Moment. Pick one moment during which you felt most alive this year. Describe it in vivid detail (texture, smells, voices, noises, colors).
I’m running more than a little behind today, having woken up feeling quite awful this morning, and then having just pulled myself together in time for a venture out into the city with my sister and a friend. It was a lovely afternoon: a trip to the Museum of the City of New York to see the show Notorious and Notable: 20th Century Women of Style, then down to Bergdorf’s to see the windows (quite spectacular: all focused on otherworldly journeys and very creative use of maps), followed by some bubbles in the Oak Room. A wonderful few hours of New York — the cold, the lights coming on, the sounds and smells of December in the city — and the first thing that’s made me feel the slightest excitement about the approach of Christmas.
But it was lovely enough that it’s made it hard for me to focus on any other moment as a moment when I’ve felt most alive. Lots of other folks are saying something of the same thing: I’ve been alive all year! And I think I have — it’s certainly been a full year, one filled with exhilaration, but there isn’t any particular moment that stands out as being more vivid than the others, anything that qualifies as most alive. Was it walking through Istanbul? Arriving in my apartment in New York? Eating in a favorite restaurant in London? All were lovely, and yet all seem wrong somehow, too much about the unusual and not at all about the year.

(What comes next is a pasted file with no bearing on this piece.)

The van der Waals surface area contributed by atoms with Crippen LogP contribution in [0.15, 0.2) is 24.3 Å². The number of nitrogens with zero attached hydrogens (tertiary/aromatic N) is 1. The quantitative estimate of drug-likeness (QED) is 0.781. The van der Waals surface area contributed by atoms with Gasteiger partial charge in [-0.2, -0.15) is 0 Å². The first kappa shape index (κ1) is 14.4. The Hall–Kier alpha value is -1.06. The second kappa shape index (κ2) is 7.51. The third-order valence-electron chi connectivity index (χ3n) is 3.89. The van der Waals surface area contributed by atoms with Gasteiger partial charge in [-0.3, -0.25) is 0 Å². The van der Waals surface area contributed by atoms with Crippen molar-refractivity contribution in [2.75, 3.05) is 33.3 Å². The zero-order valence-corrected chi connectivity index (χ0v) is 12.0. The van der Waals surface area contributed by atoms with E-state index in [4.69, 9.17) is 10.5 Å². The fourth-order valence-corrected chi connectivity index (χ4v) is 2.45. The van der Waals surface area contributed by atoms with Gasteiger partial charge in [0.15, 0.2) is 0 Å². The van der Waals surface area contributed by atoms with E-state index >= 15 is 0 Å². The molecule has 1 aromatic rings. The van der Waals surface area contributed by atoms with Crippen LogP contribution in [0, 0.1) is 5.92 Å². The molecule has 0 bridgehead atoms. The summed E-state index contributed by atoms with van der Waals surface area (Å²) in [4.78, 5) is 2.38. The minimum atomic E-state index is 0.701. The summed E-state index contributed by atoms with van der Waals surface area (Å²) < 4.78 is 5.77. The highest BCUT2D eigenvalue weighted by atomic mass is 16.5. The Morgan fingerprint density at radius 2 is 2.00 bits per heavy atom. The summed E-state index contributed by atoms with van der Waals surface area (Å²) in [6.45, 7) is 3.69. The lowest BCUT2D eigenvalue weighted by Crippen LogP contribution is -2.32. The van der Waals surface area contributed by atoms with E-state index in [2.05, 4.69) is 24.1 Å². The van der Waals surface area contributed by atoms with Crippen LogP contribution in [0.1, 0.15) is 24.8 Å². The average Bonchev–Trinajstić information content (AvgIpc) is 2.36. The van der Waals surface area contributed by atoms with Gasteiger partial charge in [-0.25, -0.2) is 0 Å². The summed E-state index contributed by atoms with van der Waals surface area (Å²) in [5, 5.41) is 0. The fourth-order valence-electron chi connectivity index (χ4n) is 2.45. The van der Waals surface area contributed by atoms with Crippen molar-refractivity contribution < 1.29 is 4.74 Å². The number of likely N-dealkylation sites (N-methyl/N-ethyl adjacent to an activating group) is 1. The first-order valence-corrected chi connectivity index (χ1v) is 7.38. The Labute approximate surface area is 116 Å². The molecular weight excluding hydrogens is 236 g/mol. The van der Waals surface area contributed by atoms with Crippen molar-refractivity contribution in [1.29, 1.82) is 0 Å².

If there were a kind of moment that could characterize the year, it would probably be some moment during one of the many talks I’ve given, especially this fall — a moment at which I worked through a talk that I’m confident in, on material that I care about, for an audience that was attentive and invested. And if there were any one of those moments that stands out more than the others, it would probably be during the talk I gave at NYU in September. The back walls of the Humanities Initiative’s lecture hall had been opened, to allow for the overflow crowd, and so I had an unobstructed view over the audience and out the windows overlooking Cooper Square. This was the night that an enormous storm, complete with a tornado, passed over the city from the east, and so I got to watch it roll in, see the black thunderclouds and the massive bolts of lightning, as they headed our way.
Something in that moment felt exactly right: inside, safe, talking about my project while watching the approaching storm, something the folks listening didn’t yet have the right perspective to see. It was gorgeous, and scary, and I felt right then like I was exactly where I was supposed to be.